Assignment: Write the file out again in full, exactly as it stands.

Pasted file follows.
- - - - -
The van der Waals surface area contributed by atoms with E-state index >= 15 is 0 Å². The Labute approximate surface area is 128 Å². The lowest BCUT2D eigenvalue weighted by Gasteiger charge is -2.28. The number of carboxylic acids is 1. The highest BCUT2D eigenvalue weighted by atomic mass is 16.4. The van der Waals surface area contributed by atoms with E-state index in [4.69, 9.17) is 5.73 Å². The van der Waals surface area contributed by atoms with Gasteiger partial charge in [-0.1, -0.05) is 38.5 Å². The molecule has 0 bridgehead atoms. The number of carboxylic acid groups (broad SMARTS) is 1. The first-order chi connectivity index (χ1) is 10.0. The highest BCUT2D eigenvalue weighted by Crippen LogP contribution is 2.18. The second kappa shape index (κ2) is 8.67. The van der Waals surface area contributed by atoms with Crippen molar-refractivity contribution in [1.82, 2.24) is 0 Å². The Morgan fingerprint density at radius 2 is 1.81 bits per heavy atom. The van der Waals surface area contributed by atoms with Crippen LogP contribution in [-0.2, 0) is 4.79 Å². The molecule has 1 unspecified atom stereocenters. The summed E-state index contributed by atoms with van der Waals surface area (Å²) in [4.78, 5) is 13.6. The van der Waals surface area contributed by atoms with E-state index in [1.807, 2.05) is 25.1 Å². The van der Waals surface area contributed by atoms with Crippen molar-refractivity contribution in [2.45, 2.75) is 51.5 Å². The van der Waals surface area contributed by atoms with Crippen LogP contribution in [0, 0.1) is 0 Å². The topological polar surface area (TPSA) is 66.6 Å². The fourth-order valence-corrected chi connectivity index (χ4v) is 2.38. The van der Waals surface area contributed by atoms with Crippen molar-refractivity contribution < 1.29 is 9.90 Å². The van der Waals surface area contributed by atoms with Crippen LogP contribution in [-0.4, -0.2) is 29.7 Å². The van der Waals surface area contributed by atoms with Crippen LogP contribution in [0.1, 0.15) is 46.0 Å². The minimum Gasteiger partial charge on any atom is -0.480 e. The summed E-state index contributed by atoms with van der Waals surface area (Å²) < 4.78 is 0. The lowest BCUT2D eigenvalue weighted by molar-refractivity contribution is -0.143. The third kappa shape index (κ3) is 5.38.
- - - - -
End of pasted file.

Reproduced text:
The van der Waals surface area contributed by atoms with E-state index >= 15 is 0 Å². The Labute approximate surface area is 128 Å². The lowest BCUT2D eigenvalue weighted by Gasteiger charge is -2.28. The number of carboxylic acids is 1. The highest BCUT2D eigenvalue weighted by atomic mass is 16.4. The van der Waals surface area contributed by atoms with E-state index in [4.69, 9.17) is 5.73 Å². The van der Waals surface area contributed by atoms with Gasteiger partial charge in [-0.1, -0.05) is 38.5 Å². The molecule has 0 bridgehead atoms. The number of carboxylic acid groups (broad SMARTS) is 1. The first-order chi connectivity index (χ1) is 10.0. The highest BCUT2D eigenvalue weighted by Crippen LogP contribution is 2.18. The second kappa shape index (κ2) is 8.67. The van der Waals surface area contributed by atoms with Crippen molar-refractivity contribution in [1.82, 2.24) is 0 Å². The Morgan fingerprint density at radius 2 is 1.81 bits per heavy atom. The van der Waals surface area contributed by atoms with Crippen LogP contribution in [-0.2, 0) is 4.79 Å². The molecule has 1 unspecified atom stereocenters. The summed E-state index contributed by atoms with van der Waals surface area (Å²) in [4.78, 5) is 13.6. The van der Waals surface area contributed by atoms with E-state index in [1.807, 2.05) is 25.1 Å². The van der Waals surface area contributed by atoms with Crippen molar-refractivity contribution in [2.45, 2.75) is 51.5 Å². The van der Waals surface area contributed by atoms with Crippen LogP contribution in [0, 0.1) is 0 Å². The topological polar surface area (TPSA) is 66.6 Å². The fourth-order valence-corrected chi connectivity index (χ4v) is 2.38. The van der Waals surface area contributed by atoms with Crippen molar-refractivity contribution < 1.29 is 9.90 Å². The van der Waals surface area contributed by atoms with Crippen LogP contribution in [-0.4, -0.2) is 29.7 Å². The van der Waals surface area contributed by atoms with Crippen LogP contribution in [0.1, 0.15) is 46.0 Å². The minimum Gasteiger partial charge on any atom is -0.480 e. The summed E-state index contributed by atoms with van der Waals surface area (Å²) < 4.78 is 0. The lowest BCUT2D eigenvalue weighted by molar-refractivity contribution is -0.143. The third kappa shape index (κ3) is 5.38.